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Facebook’s research on kids even considered turning playdates into growth drivers

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The ongoing project to understand and acquire younger users

facebook stock art Illustration by Alex Castro / The Verge

Facebook’s interest in understanding and eventually acquiring younger users extends well beyond Messenger Kids or the currently paused plans for a child-friendly Instagram. A new report in The Wall Street Journal’s series on Facebook’s internal research shows the company’s focus on kids goes much deeper, including studying children younger than four years old in the hopes of better designing future products.

The company’s child research is primarily motivated by the success of apps like TikTok and Snapchat in attracting younger users. “With the ubiquity of tablets and phones, kids are getting on the internet as young as six years old. We can’t ignore this and we have a responsibility to figure it out,” a confidential Facebook document viewed by The Wall Street Journal reads. Another possible cause for concern: the WSJ writes that the number of teenagers using Facebook daily has fallen 19 percent in the last two years and could drop an additional 45 percent by 2023, according to a document the publication saw. Suddenly, the directive to “imagine a Facebook experience designed for youth” makes more sense.

Facebook’s child research has led it down several paths. The company reportedly explored encouraging children to use Messenger Kids in person, according to a presentation the WSJ viewed called “Exploring playdates as a growth lever.” Facebook researchers have also tried to introduce a more holistic understanding of childhood by breaking things down into six age brackets: “adults, late teens ages 16 to maturity, teens ages 13 to 15, tweens ages 10 to 12, children ages 5 to 9 and young kids ages zero to four,” a slide mentioned in the report reads. One presentation set a goal of transitioning younger users from Instagram to the original Facebook, or the “Life Coach for Adulting.”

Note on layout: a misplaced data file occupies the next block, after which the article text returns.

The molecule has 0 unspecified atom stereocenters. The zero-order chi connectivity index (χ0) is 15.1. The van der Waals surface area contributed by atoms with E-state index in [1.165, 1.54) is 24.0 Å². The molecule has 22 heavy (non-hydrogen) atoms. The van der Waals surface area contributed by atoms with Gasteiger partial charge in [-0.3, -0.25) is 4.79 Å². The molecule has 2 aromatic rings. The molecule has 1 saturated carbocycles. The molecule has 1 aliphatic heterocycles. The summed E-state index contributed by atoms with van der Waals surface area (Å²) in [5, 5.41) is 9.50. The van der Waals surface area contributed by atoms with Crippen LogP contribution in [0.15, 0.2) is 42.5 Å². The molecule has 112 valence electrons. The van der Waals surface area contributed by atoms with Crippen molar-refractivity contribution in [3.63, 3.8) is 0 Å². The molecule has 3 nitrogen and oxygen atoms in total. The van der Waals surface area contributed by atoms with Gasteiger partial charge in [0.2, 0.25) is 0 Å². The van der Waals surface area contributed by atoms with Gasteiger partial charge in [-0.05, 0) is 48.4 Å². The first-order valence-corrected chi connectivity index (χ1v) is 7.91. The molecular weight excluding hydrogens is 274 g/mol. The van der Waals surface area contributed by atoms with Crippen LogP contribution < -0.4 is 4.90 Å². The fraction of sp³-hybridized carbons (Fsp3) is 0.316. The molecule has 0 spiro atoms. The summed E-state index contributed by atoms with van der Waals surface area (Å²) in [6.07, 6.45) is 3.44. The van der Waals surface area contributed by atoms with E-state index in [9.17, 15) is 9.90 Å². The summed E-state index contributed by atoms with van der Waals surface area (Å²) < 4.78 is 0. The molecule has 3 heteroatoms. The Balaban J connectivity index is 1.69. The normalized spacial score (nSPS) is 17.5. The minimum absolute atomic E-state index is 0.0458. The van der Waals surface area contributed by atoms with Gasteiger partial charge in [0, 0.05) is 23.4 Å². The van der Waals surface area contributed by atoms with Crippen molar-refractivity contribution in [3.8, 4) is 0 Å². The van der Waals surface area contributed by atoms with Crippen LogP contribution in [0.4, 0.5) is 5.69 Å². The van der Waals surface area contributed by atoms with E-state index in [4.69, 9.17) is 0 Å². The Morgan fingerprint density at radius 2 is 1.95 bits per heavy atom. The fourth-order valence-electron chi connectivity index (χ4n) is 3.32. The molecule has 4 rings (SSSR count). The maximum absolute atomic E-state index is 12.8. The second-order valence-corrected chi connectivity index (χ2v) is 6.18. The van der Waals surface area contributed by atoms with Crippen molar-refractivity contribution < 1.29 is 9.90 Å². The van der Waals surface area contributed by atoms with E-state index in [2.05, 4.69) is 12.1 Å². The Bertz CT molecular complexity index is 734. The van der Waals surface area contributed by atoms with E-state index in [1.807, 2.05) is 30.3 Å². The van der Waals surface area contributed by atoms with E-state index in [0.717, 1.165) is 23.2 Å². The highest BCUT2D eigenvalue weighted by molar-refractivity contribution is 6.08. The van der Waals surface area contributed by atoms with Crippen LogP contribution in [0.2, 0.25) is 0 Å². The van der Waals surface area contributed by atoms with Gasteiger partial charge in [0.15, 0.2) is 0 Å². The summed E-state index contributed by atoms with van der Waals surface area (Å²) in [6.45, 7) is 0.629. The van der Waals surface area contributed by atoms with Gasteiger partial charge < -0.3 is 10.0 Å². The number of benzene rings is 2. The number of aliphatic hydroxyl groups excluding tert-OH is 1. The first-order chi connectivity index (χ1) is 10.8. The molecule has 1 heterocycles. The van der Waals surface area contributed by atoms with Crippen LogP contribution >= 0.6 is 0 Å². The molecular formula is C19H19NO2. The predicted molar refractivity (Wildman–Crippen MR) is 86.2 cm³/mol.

The idea that Facebook might consider newborns in its product decisions is an admittedly odd one. That the company has children in mind at all isn’t, though. As Instagram head Adam Mosseri notes in a statement included in The Journal’s reporting:

It’s not new and it’s not a secret that social-media companies try to understand how teens and preteens use technology. Like all technology companies, of course, we want to appeal to the next generation, but that’s entirely different from the false assertion that we knowingly attempt to recruit people who aren’t old enough to use our apps.

Facebook responded to The Wall Street Journal’s reporting in a blog post published late Tuesday. Specifically, the company states that its age brackets are a taxonomy used by the “Age Appropriate Design Code and other policy experts” and that the “playdate” language it used was “an insensitive way to pose a serious question” and “doesn’t reflect its approach to building the app.”

The possible effects Facebook’s products have on younger users are now coming to light. Earlier reporting on Facebook’s research shows that Instagram can have negative impacts on younger users’ body image. Concern over how the app could potentially harm children is great enough that Congress is getting involved, and Facebook representatives are slated to testify at a hearing this Thursday. Clearly, the social network will have plenty to answer for soon.

Update September 28th, 7:57PM ET: Added Facebook’s response to The Wall Street Journal report.